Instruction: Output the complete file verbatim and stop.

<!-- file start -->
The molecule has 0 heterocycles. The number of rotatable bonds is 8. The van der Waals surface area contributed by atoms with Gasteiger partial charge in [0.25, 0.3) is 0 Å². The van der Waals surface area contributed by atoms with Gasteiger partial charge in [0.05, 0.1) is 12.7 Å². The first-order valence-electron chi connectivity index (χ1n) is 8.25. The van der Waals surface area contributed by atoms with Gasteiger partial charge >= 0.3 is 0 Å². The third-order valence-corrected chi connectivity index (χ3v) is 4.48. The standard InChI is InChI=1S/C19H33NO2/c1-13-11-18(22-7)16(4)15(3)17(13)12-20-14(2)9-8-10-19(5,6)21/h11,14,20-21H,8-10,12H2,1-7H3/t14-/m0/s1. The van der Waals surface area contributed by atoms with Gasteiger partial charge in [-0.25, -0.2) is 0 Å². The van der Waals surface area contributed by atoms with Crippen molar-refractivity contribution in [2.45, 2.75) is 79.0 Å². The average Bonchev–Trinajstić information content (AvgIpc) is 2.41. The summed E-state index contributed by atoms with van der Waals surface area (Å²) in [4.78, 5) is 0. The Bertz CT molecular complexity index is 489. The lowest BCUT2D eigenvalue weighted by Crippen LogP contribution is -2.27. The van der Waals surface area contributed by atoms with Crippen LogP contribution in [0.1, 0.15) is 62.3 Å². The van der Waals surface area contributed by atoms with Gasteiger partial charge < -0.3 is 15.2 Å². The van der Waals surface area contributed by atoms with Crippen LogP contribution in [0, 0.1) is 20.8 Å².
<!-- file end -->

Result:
The molecule has 0 heterocycles. The number of rotatable bonds is 8. The van der Waals surface area contributed by atoms with Gasteiger partial charge in [0.25, 0.3) is 0 Å². The van der Waals surface area contributed by atoms with Gasteiger partial charge in [0.05, 0.1) is 12.7 Å². The first-order valence-electron chi connectivity index (χ1n) is 8.25. The van der Waals surface area contributed by atoms with Gasteiger partial charge >= 0.3 is 0 Å². The third-order valence-corrected chi connectivity index (χ3v) is 4.48. The standard InChI is InChI=1S/C19H33NO2/c1-13-11-18(22-7)16(4)15(3)17(13)12-20-14(2)9-8-10-19(5,6)21/h11,14,20-21H,8-10,12H2,1-7H3/t14-/m0/s1. The van der Waals surface area contributed by atoms with Gasteiger partial charge in [-0.25, -0.2) is 0 Å². The van der Waals surface area contributed by atoms with Crippen molar-refractivity contribution in [2.45, 2.75) is 79.0 Å². The average Bonchev–Trinajstić information content (AvgIpc) is 2.41. The summed E-state index contributed by atoms with van der Waals surface area (Å²) in [4.78, 5) is 0. The Bertz CT molecular complexity index is 489. The lowest BCUT2D eigenvalue weighted by Crippen LogP contribution is -2.27. The van der Waals surface area contributed by atoms with Crippen LogP contribution in [0.1, 0.15) is 62.3 Å². The van der Waals surface area contributed by atoms with Gasteiger partial charge < -0.3 is 15.2 Å². The van der Waals surface area contributed by atoms with Crippen LogP contribution in [0, 0.1) is 20.8 Å².